I had all kinds of plans in case of a zombie attack.
I just figured I'd be on the other side.
~ASW

Victoria Maddison
Posts: 248
Joined: Sat May 24, 2008 10:01 am UTC

Re: Allergies, Weight Loss - I need help! Oh my.

Postby Victoria Maddison » Mon Nov 02, 2009 11:31 pm UTC

TheSkyMovesSideways wrote:Are these figures per pound of bodyweight, or per pound of lean bodyweight?

For fat loss use LBM for everything else use total bodyweight.

User avatar
Mokele
Posts: 775
Joined: Fri Aug 21, 2009 8:18 pm UTC
Location: Atlanta, GA

Re: Allergies, Weight Loss - I need help! Oh my.

Postby Mokele » Tue Nov 03, 2009 6:29 pm UTC

Solt wrote:I find it hard to believe that a 154 pound person can have 75 pounds of muscle unless they are very short.


It's pretty simple to see, actually - find your center of mass. In a normal, standing pose, it'll be at about the level of the top of your hips (give or take a bit for individual variation). 50% of your mass is beneath that point, and what's beneath that is almost entirely legs, which are almost entirely muscle.

Remember, there's muscle *everywhere*, even if we only count skeletal muscle (as opposed to smooth & cardiac). Not just your limbs, but also surrounding your hip and shoulder joints, holding your head in place, along your back, in your face, your diaphragm, your abdominal wall, etc.

Consider your psoas - the psoas minor & major combined are about a foot and a half long, and at the midpoint are as thick around as your wrist. Each of them (right and left) lone weighs several pounds, but the vast majority of it is inside the abdominal cavity, so you never notice.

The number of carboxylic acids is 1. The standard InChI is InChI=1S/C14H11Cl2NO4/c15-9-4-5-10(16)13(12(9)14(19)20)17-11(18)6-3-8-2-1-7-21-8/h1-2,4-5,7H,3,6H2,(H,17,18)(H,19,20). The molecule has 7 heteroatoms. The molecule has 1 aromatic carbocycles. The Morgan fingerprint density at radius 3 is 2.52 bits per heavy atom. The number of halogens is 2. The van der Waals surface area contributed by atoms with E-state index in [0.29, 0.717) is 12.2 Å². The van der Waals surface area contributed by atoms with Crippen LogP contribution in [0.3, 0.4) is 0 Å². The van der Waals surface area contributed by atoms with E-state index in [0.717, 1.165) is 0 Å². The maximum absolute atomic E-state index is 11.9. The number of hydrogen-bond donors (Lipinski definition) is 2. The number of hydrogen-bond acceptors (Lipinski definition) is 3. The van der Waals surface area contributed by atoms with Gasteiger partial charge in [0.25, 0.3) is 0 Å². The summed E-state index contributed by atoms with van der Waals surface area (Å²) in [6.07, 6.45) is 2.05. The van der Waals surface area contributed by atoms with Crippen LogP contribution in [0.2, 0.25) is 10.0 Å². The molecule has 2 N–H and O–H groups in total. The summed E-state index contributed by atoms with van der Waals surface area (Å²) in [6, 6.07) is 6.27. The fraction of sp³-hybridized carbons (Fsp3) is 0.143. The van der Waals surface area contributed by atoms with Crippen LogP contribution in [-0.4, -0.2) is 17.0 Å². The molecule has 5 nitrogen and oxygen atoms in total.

Also, these numbers aren't estimates - the methodology behind them is as simple as "weigh dead body, cut all the muscles out of dead body, weigh muscles, divide." And speaking as someone who's cut up a fair few dead people, they're pretty accurate. I'd say each individual gluteus maximus weighs a good 4 lbs, just based on 'heft' when cutting them off.
"With malleus aforethought, mammals got an earful of their ancestor's jaw" - J. Burns, Biograffiti

User avatar
ice__101
Posts: 9
Joined: Tue Apr 08, 2008 1:28 am UTC

Re: Allergies, Weight Loss - I need help! Oh my.

Postby ice__101 » Tue Nov 03, 2009 7:40 pm UTC

shocklocks wrote:

Quoted directly from: http://www.johnberardi.com/articles/nut ... judice.htm

So, for those of you who staunchly believe that you're only required to eat enough protein to meet your needs,go right ahead and reduce your protein intake from 2.0g/kg to 0.65g/kg. In the meantime, I'll be encouraging everyone else to actually increase his or her protein intake beyond the current 2.0g/kg recommendation...


I just wanted to throw in that it would be worth it for you to take a look at the rest of the articles on this site. John Berardi is a very knowledgeable person when it comes to training and especially diet. And if memory serves, he is lactose intolerant so he likes to stay away from milk products.

One other thing of note, is he is a writer for T-Nation which is owned by Biotest. I don't remember if that is the deal with his page (and I can't access it right now because I am at work and it is blocked), but I know T-nation has an obvious bias towards Biotest products, so keep that in mind when reading his articles.


Return to “Fit Club”

Who is online

Users browsing this forum: No registered users and 52 guests